Careful, even studio CDs can have clipped audio!

The red “clip” lines can sometimes be a bit misleading. They don’t mean that the audio “IS” clipped, they mean that the audio is either clipped or dangerously close to clipping. Thanks to the Loudness War, a lot of commercially produced music is “dangerously close” to clipping, which is why it is quite common to see a lot of red vertical lines when the track is imported into Audacity.

Splitting the track into high and low bands and mixing them back together again (as in your video) is unlikely to create any improvement, other than changing the overall level. It would be quicker, and possibly better, to just use the “Normalize” effect. (Possibly “better” because Audacity’s Normalize effect can remove DC offset if present).

A few comments -

Audacity shows potential clipping. For example, if you have a non-clipped file and you amplify (and allow clipping) and you can make Audacity “show red”. But since Audacity uses floating point numbers for sample storage, there is virtually no upper limit. The peaks can go way-way over 0dB without clipping so you are just seeing potential clipping. If you play it at “full digital volume” your digital-to-analog converter WILL clip, and if you export to a “normal” (integer) WAV file or make an audio CD, it WILL be clipped. If you export as 32-bit floating-point WAV the file won’t be clipped, but again, if it’s played-back at full-digital-volume the DAC will clip.

Conversely, if you have a clipped file and you reduce the levels in Audacity, it will no longer “show red”, but of course the waves are still clipped.

MP3 can go over 0dB without clipping (but again the DAC can be clipped during playback). And, since MP3 is lossy compression it changes the wave shape… Some peaks get higher and some lower, and if you make an MP3 from a 0dB normalized WAV (or CD) the new higher peaks often go to +1dB or so (without clipping) and again you’ll “see red” in Audacity. The DAC will clip at full-digital-volume but as far as I know this clipping is not audible… If you hear a compression artifact you’re probably hearing something else. But, some people do like to leave a little extra headroom when making MP3s to prevent this.

This same wave-shape “distortion” can tend to hide clipping. The tops & bottoms of the clipped waves may not be perfectly-flat after MP3 compression, but that doesn’t fix the sound of the original clipping distortion. The process of “cutting” and playing-back vinyl records also changes the wave shape which tends to hide clipping (without fixing the sound of the distortion). With vinyl, the changes in wave shape can also gives you a higher crest factor (peak-to-average ratio) which fools some people into thinking the vinyl recording is less compressed. The sound of the dynamics isn’t changed but the measurement “improves”.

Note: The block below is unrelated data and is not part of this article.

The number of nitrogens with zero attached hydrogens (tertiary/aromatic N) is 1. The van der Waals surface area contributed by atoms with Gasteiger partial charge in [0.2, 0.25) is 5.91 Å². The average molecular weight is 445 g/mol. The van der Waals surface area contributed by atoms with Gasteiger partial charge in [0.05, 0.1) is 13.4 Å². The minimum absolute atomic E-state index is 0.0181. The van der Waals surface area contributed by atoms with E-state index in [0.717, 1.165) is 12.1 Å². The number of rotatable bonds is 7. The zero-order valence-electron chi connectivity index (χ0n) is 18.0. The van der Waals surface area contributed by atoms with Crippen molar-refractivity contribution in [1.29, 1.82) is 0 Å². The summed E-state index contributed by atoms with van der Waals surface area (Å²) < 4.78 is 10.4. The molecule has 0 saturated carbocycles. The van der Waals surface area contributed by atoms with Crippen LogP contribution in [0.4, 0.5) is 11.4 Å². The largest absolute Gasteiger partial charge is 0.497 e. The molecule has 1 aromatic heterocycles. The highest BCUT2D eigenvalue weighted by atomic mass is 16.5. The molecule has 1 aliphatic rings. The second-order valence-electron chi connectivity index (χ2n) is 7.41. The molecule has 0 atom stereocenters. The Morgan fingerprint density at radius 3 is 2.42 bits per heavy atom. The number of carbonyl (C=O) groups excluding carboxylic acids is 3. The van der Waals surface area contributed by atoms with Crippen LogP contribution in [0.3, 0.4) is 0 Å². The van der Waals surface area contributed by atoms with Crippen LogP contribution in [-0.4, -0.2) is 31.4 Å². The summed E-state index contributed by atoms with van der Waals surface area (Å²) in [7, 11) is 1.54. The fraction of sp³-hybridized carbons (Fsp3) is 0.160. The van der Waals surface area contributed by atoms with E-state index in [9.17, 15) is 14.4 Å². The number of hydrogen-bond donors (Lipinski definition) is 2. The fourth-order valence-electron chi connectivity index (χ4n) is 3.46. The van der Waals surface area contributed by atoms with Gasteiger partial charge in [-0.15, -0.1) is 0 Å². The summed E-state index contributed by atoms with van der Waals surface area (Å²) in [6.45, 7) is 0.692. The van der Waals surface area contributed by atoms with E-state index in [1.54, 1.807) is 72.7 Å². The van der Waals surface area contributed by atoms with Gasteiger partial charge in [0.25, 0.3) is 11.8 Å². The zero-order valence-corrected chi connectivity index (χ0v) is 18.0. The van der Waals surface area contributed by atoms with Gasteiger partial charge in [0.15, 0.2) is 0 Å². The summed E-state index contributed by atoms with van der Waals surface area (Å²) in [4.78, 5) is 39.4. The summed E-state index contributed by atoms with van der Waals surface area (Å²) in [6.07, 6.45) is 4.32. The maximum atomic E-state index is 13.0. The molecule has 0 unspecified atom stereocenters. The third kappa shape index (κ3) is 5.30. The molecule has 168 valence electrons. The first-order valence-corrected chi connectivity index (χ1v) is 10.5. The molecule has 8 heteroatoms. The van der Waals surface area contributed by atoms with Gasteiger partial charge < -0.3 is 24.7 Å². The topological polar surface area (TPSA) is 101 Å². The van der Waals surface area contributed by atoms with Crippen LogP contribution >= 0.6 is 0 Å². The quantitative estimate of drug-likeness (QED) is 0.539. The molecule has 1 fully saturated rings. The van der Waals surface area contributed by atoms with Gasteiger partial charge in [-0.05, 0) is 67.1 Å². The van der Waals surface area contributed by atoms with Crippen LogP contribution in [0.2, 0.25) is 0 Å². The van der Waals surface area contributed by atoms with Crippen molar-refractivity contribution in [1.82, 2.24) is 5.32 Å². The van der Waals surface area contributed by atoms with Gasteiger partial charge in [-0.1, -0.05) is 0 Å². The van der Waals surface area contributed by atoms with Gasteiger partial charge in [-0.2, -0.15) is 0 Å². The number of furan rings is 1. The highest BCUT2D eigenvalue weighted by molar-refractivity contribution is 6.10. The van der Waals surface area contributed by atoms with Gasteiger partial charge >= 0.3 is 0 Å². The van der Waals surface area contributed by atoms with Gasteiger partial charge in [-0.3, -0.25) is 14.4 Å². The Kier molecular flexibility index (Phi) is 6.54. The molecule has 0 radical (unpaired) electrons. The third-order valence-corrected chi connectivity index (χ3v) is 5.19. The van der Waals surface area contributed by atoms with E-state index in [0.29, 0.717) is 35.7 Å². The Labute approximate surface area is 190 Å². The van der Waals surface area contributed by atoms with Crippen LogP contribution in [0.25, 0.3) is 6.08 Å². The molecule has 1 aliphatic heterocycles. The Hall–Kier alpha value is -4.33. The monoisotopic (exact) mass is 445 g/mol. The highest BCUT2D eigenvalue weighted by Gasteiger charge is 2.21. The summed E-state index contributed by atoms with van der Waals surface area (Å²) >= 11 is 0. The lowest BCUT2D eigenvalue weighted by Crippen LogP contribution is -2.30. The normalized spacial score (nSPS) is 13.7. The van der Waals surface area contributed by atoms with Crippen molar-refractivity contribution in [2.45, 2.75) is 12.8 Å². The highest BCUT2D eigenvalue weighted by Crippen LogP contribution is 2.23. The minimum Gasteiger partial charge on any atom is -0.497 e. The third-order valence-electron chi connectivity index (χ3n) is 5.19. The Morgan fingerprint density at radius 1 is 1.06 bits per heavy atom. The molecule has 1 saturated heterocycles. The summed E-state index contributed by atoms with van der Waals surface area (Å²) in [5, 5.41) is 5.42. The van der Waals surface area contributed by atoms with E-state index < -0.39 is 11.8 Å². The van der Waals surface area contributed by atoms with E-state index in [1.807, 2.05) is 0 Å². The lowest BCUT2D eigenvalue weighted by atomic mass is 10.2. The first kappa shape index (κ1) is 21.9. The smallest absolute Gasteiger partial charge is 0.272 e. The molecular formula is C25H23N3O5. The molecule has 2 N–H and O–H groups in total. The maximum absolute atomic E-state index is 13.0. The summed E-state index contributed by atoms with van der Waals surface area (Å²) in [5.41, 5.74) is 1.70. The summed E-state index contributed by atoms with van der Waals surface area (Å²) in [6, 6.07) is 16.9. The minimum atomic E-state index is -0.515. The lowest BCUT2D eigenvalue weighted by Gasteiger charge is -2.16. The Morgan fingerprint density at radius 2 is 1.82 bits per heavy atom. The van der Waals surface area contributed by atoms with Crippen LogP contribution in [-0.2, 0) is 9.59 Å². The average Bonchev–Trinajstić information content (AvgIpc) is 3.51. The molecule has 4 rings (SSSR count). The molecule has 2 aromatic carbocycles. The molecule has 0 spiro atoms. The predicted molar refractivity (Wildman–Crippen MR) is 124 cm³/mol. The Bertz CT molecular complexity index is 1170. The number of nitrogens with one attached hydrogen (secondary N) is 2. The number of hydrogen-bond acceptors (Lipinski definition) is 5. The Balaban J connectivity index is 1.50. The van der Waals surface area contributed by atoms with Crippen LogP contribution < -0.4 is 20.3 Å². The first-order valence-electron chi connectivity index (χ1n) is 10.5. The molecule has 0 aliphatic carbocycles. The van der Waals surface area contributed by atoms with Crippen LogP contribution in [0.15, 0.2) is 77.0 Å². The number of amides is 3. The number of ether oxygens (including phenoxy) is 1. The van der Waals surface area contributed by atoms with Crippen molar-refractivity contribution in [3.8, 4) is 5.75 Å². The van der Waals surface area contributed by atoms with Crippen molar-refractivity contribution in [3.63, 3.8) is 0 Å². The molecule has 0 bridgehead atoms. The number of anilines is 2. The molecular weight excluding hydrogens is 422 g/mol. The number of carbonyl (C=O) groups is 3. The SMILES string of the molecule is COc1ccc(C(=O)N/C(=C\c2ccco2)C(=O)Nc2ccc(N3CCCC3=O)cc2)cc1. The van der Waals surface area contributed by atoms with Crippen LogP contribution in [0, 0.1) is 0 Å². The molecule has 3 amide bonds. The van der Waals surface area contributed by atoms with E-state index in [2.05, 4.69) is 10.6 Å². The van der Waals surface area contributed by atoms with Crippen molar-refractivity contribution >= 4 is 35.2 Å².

Most of the streaming services are now using loudness matching. That brings down the volume of most music so clipped music won’t hit 0dB and that will tend to “hide” any clipping. And again, the lossy compression will change the wave shape so you may not see squared-off waves in Audacity.

I tried the Audacity Clip Fix effect once or twice on a “Loudness War” CD rip. It made the waveform look better but it didn’t improve the sound quality. I haven’t tried it on a “cleanly clipped” recording… The results should be better.

It’s theoretically impossible to reverse clipping because the original height & shape of the waveform cannot be known. In some cases you should be able to get some improvement.

Somewhat ironically, some people have used more limiting, or a tape-saturation plug-in, to “round over” the clipped peaks and remove some of the distortion. But of course, that further squashes the dynamics.

Music mixing & mastering is complex and a “loudness war” recording isn’t JUST clipped. It’s limited & compressed. Limiting suffers from the same issue as clipping… It’s impossible to know the original height & shape. Theoretically, compression can be reversed* but in practice you don’t know the compression settings (attack, release, ratio, threshold, etc.). Multiband compression adds more unknowns. It’s also often an iterative with compression/limiting, EQ to “fix” some of the changes caused by compression/limiting, and then a little more limiting. That can’t be un-done. And, any compression/limiting done on the individual tracks before mixing can’t be un-done.

The bottom line is - You can’t really un-do the damage done to a loudness war production. Of course it’s intentional, the producers who make loudness war recordings and the consumers who buy them (and sometimes push them to the top of the charts) don’t see it as “damage”. :wink:


  • There are noise reduction techniques that use complementary compression/expansion.

Adding my 2 cents in too: don’t forget that with any recording you should always leave -6db so that if you do want to master it/ send it to a mastering plant they can then add limiters etc and your music won’t clip :slight_smile:

6dB is a bit excessive, but yes you should leave some headroom if sending it for mastering. This is more so that the mastering engineer has confidence that you’ve not clipped. A competent engineer would not cause additional clipping, even if your file was normalized to 0 dB. Some mastering houses may have their own specifications for the required format, so it’s worth checking that.

When Dominic Mazzoni first created Audacity, he set the ceilng in the Normalize effect to -3.0 dB to provide such headroom as discussed in this thread.

In later years Audacity Team decided to set the default to -1.0 dB

In contrast with the complementary Amplify effec, the effect when executed calculates the amplification require to take the ceiling up to 0.0 dB, which you can (and I do) alter

Personally, I still use -3.0 dB ceiling for my recordings. I then let my amp(s) do the work of managing the playback volume.